A Thai citizen was sentenced on Friday to 10 years in prison on charges of insulting the king and his family by posting edited photos of the monarchy on the Internet, a court said.
Suwicha Thakho, 34, a former oil worker, was detained in January and admitted to altering the photos of revered King Bhumibol Adulyadej and his family, the Bangkok Criminal Court said. It did not say how the photos were changed or where they appeared, although local news reports said some appeared on YouTube. The court found Suwicha guilty of violating the country's lese majeste law, which prohibits insulting the king and his family, as well as the 2007 Computer Crime Act, which bars the circulation of material deemed detrimental to national security or that causes public panic.
Reporters Without Borders condemned the sentence and called for Suwicha's immediate release.
"The charge of lese majeste has become a major tool of repression in Thailand," the Paris-based press freedom group said in a statement. "The sentence passed on Suwicha Thakor violates online free expression and is out of all proportion to what he is alleged to have done."
Lese majeste prosecutions used to be rare in Thailand, and the accusation was mostly used for partisan political purposes as a means of smearing opponents.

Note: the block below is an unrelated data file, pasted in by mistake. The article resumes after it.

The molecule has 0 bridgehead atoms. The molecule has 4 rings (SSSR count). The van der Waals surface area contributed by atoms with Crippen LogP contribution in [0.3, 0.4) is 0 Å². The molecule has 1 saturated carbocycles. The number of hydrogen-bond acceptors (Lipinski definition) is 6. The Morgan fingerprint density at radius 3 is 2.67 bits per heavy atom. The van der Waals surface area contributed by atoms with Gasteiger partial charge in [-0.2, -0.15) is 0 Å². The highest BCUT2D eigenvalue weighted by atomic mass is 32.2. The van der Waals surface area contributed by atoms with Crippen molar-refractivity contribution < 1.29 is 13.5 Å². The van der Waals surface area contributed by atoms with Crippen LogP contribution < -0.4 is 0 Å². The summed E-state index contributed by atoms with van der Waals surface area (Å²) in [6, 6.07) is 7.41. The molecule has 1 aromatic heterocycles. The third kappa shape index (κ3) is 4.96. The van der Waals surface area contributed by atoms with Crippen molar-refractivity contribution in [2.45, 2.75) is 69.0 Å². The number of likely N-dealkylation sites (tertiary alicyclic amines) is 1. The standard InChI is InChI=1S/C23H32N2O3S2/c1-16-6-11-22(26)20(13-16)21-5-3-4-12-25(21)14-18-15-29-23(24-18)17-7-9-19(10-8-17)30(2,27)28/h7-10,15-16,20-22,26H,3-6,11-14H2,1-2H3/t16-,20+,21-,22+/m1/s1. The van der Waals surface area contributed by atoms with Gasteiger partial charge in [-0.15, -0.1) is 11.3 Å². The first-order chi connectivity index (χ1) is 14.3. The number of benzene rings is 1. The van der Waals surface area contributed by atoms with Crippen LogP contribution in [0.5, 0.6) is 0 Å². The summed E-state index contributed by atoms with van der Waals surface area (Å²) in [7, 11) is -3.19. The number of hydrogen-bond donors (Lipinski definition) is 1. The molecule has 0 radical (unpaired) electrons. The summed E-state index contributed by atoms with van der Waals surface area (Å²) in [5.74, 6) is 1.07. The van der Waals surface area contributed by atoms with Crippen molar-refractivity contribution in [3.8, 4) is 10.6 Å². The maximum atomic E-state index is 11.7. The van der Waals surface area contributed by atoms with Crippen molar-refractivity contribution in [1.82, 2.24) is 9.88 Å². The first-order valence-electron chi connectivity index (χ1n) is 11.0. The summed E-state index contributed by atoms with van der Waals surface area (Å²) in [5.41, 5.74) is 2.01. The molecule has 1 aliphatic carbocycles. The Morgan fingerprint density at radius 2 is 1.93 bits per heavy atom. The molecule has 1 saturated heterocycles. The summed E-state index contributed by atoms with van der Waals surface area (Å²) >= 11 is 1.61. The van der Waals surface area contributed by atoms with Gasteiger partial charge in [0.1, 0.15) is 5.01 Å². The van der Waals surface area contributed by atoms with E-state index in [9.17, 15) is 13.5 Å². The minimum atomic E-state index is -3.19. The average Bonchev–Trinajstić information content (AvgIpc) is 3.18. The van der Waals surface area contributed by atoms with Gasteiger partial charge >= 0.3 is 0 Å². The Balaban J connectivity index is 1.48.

But in recent months, complaints have been filed against a fledgling Australian novelist, a BBC correspondent, a prominent Buddhist intellectual and an activist who refused to stand during the playing of the Royal Anthem at a movie theater. Thailand is a constitutional monarchy but the tough law mandates a jail term of three to 15 years for "whoever defames, insults or threatens the king, the queen, the heir to the throne or the regent." Anyone violating the Computer Crime Act can be imprisoned for up to five years and fined 100,000 baht ($2,770). The Thai government has also blocked several thousand Internet sites that it said were offensive to the monarchy. The stepped-up campaign against those perceived to have criticized the monarchy comes amid a prolonged political crisis in which opposing groups have accused each other of being less loyal to the 81-year-old king, and as the country considers an eventual transfer of the throne to a crown prince who lacks his father's widespread popularity.
Last year, anti-government protesters showed their loyalty to the king by wearing yellow, which represents the day of his birth. They accused former Prime Minister Thaksin Shinawatra and his allies of trying to usurp the king's central role something Thaksin has denied.